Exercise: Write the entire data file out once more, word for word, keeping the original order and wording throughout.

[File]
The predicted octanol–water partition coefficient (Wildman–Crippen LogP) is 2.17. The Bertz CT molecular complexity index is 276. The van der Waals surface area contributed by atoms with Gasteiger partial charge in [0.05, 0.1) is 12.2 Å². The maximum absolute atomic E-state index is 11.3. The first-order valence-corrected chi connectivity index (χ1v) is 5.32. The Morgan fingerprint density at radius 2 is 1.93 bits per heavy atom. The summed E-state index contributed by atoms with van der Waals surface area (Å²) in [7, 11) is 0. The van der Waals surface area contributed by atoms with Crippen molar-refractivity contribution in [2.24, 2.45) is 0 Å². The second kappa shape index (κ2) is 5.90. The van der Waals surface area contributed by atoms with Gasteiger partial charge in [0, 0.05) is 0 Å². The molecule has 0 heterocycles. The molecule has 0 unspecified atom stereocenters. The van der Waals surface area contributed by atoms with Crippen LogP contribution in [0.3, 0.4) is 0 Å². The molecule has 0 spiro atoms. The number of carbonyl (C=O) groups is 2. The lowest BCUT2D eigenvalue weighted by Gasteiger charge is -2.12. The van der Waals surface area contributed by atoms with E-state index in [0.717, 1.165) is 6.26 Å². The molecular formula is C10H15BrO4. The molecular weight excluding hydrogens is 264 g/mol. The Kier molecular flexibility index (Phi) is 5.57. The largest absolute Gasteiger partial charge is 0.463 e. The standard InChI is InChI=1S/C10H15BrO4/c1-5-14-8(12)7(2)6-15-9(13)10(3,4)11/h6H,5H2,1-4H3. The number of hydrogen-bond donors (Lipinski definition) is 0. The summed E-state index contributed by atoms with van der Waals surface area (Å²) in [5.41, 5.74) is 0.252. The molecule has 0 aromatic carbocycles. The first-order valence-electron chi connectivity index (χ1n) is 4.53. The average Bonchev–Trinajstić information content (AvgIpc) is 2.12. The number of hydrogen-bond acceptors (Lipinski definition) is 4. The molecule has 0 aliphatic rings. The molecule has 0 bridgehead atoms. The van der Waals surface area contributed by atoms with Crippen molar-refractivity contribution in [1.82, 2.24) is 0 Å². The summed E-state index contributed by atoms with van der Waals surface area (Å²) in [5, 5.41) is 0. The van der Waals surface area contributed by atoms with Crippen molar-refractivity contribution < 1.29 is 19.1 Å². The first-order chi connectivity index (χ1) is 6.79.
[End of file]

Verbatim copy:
The predicted octanol–water partition coefficient (Wildman–Crippen LogP) is 2.17. The Bertz CT molecular complexity index is 276. The van der Waals surface area contributed by atoms with Gasteiger partial charge in [0.05, 0.1) is 12.2 Å². The maximum absolute atomic E-state index is 11.3. The first-order valence-corrected chi connectivity index (χ1v) is 5.32. The Morgan fingerprint density at radius 2 is 1.93 bits per heavy atom. The summed E-state index contributed by atoms with van der Waals surface area (Å²) in [7, 11) is 0. The van der Waals surface area contributed by atoms with Crippen molar-refractivity contribution in [2.24, 2.45) is 0 Å². The second kappa shape index (κ2) is 5.90. The van der Waals surface area contributed by atoms with Gasteiger partial charge in [0, 0.05) is 0 Å². The molecule has 0 heterocycles. The molecule has 0 unspecified atom stereocenters. The van der Waals surface area contributed by atoms with Crippen LogP contribution in [0.3, 0.4) is 0 Å². The molecule has 0 spiro atoms. The number of carbonyl (C=O) groups is 2. The lowest BCUT2D eigenvalue weighted by Gasteiger charge is -2.12. The van der Waals surface area contributed by atoms with E-state index in [0.717, 1.165) is 6.26 Å². The molecular formula is C10H15BrO4. The molecular weight excluding hydrogens is 264 g/mol. The Kier molecular flexibility index (Phi) is 5.57. The largest absolute Gasteiger partial charge is 0.463 e. The standard InChI is InChI=1S/C10H15BrO4/c1-5-14-8(12)7(2)6-15-9(13)10(3,4)11/h6H,5H2,1-4H3. The number of hydrogen-bond donors (Lipinski definition) is 0. The summed E-state index contributed by atoms with van der Waals surface area (Å²) in [5.41, 5.74) is 0.252. The molecule has 0 aromatic carbocycles. The first-order valence-electron chi connectivity index (χ1n) is 4.53. The average Bonchev–Trinajstić information content (AvgIpc) is 2.12. The number of hydrogen-bond acceptors (Lipinski definition) is 4. The molecule has 0 aliphatic rings. The molecule has 0 bridgehead atoms. The van der Waals surface area contributed by atoms with Crippen molar-refractivity contribution in [1.82, 2.24) is 0 Å². The summed E-state index contributed by atoms with van der Waals surface area (Å²) in [5, 5.41) is 0. The van der Waals surface area contributed by atoms with Crippen molar-refractivity contribution < 1.29 is 19.1 Å². The first-order chi connectivity index (χ1) is 6.79.